"Some of them were iffy, but overall you can't do that … When you have that team down you have to keep the pressure on them. You can't give them any room to breathe. It feels like that. Look at the last few games we beat them. We had to hold them under 16 points. You have to be close to perfect."
They were for the first 29:34, until a missed tackle on running back Le'Veon Bell turned into 33 yards and a pass interference call on cornerback Dre Kirkpatrick covering the ubiquitous Antonio Brown turned into 38 more and somehow it seemed like they were trailing, 17-3 when it all turned into a field goal on the last play of the half.
"That hurt, because we were really competing hard." said cornerback William Jackson "I think it was a screen route, and it kind of went for longer than we expected. So they got three (points) before the half, and that was disappointing."
All of a sudden it was the fourth quarter and they lost their best defensive player, WILL linebacker Vontaze Burfict, roundly criticized as the NFL's dirtiest player, was knocked out by what may have been the league's dirtiest play of the season. Steelers rookie wide receiver Juju Smith-Schuster gave him a blind-side shot on a block that was outlawed nine years ago in another Pittsburgh victory when Steelers wide receiver Hines Ward cheap-shotted Bengals linebacker Keith Rivers for a broken jaw.
With two of their top four linebackers already inactive and their best one getting carted off the field strapped on a board, Steelers quarterback Ben Roethlisberger's eyes lit up as he scanned the middle. Middle linebacker Kevin Minter doesn't usually play against the pass and Big Ben knew it. Plus, rookie Jordan Evans was in the throes of his first NFL start.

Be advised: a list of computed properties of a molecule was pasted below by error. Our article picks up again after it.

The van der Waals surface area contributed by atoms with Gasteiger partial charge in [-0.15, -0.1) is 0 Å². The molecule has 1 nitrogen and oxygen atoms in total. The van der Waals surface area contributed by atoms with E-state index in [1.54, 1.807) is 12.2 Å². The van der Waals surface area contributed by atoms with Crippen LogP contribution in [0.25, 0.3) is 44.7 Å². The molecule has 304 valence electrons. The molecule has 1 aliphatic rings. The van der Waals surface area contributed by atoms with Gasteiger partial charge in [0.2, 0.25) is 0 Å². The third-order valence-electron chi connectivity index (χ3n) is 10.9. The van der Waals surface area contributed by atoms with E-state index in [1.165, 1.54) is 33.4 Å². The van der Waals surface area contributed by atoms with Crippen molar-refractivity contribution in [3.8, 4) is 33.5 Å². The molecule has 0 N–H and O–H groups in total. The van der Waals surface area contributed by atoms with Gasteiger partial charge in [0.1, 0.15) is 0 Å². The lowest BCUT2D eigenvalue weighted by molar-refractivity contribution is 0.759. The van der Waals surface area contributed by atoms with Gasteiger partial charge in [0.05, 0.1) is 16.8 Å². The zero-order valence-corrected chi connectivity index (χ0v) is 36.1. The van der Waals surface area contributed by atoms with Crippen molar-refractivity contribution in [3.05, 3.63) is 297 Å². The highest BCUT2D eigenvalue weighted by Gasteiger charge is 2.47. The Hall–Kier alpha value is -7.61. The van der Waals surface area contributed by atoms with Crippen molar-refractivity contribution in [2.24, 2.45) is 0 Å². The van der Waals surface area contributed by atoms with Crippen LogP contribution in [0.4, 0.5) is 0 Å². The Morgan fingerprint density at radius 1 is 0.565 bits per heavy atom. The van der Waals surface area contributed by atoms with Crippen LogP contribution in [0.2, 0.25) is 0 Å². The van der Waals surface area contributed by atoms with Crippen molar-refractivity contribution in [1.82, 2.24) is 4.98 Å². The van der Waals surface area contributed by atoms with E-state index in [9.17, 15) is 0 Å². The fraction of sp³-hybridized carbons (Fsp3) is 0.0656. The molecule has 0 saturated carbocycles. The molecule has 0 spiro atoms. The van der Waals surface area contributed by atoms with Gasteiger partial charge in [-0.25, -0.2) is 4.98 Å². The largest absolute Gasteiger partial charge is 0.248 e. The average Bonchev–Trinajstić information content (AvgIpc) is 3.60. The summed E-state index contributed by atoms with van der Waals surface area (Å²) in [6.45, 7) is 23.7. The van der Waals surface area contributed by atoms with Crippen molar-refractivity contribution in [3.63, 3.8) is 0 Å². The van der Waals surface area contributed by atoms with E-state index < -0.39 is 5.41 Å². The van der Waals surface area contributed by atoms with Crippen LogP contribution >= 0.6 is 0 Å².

After Burfict left, Roethlisberger hit eight of his first nine passes, basically throwing meat on the grill with passes shoved down the middle, but people will forget Bell started the final, winning drive with two runs adding up 12 yards.
"He's our leader,' said Minter, who like the true veteran he is stood at his locker and took every question. "We really needed him at the end of the fourth quarter. That kind of hurt us.
"When Tez was out of there, those plays are on me. These guys played their butts off. I have to play better. Roethlisberger is Ben Roethlisberger."
The great A.J. Green was saying the same thing after he got blanked in the second half. He has to play better, he said. Especially after he dropped a semi deep ball over the middle on the first snap of their last drive. But that's not exactly new, either. They're averaging less than a touchdown in the second half this season.